Central District Health explains the balance of protecting private health information and notifying the public about outbreaks.
BOISE, Idaho — When it comes to releasing information to the public about COVID outbreaks in the community, health districts have a careful balancing act.
Viewers have asked why health districts don’t publish community COVID outbreak data from contact tracing.
Brandon Atkins, program manager with Central District Health explains.
“It’s a pretty slippery slope to do it for every single institution and they do have to pick and choose what is going to be most impactful for the community and where they can be most effective as strategies that will help address that risk,” Atkins said.
Atkins says the idea is to inform the public while also keeping in mind the rules surrounding the release of an individual’s health information.
“We are sharing personal health information that is not ours to share. So, some of those locations are very specific too, there are only a handful of people that are there and if we were to release that information others would be able to narrow it down and know exactly who that information was talking about and that is a part of HIPPA, it does violate those HIPPA rights,” Atkins said.
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Contact tracing is setup so people can receive important, tailored info about COVID exposure on a need-to-know basis.
“Not everybody needs to know. We don’t all need to know which Walmart on any given day had a person who may have been there. What we need to assume in our community is if you choose to go out to a grocery store, you have been exposed by probably 20 people, in the time you have been there,” Atkins said.
With asymptomatic carriers of COVID and a high level of community spread, Atkins advices people act like everyone around them in public spaces has it.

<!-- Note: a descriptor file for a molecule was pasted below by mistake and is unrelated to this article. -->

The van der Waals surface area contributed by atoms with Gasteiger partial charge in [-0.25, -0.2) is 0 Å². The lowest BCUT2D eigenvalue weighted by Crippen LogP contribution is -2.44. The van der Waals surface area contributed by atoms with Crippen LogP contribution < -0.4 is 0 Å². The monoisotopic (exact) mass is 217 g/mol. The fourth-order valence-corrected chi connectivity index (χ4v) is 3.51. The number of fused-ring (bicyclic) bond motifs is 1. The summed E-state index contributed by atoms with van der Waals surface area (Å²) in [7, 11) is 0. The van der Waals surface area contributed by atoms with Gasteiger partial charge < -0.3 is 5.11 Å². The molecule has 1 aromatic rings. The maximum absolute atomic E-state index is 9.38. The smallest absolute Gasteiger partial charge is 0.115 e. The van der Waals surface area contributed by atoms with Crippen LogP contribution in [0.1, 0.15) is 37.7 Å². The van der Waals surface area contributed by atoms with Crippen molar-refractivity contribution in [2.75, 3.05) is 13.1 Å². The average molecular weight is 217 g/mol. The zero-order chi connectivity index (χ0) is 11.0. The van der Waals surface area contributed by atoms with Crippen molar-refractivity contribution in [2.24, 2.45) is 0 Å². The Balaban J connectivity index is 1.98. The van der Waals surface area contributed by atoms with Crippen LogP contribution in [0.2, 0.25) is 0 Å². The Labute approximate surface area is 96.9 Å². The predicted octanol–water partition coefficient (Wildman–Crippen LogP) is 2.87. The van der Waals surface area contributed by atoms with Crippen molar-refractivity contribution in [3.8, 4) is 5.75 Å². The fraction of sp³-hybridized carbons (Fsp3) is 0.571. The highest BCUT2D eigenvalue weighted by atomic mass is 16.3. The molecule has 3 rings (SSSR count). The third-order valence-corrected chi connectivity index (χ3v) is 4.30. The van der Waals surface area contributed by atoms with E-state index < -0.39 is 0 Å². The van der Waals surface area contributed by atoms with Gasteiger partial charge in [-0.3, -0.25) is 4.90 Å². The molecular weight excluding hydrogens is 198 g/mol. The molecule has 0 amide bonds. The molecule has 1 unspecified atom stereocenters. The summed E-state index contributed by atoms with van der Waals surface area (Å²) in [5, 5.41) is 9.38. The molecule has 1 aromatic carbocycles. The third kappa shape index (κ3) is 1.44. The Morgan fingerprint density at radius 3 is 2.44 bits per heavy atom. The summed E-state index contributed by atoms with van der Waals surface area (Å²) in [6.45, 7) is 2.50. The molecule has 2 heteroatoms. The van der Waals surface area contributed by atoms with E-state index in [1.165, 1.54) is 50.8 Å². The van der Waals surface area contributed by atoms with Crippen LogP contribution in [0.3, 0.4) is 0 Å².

“That’s the mentality everyone should be operating in until we get to a point where we are not seeing any cases and people are testing and we are just not seeing cases,” Atkins said.
Atkins reiterates the reason people are asked to wear a mask in public is to protect others just in case they do have the virus.
Back in June, people spoke out saying it was unfair to single out the bars in downtown Boise for being a spot where COVID was spread. Central District Health pushed out information warning people of a cluster traced back to a weekend at the bars.
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So, why haven’t there been more releases like that? Atkins says it isn’t about targeting the bars, there simply has not been an outbreak like that since at any location.
“There was such a sharp increases in cases and a large number of individuals who were identified within a very short time frame, one or two days, that all identified the same group and the same bar locations,” Atkins said. “That’s a definition of a specific targeted outreach and outbreak potential and we have to get messaging out to those because we knew we had a high case count and then of course that went over 150 cases within the course of a week and another weekend it went through.”
Mass releasing information like that is about picking the right spots.
“That’s a good example of why we target those because they are such high risk,” Atkins said. “If we were seeing that in another similar location, a restaurant, a store, a school, we would be doing the same type of thing to make sure the public is aware and anyone who may have been at risk for being at those places would know.”
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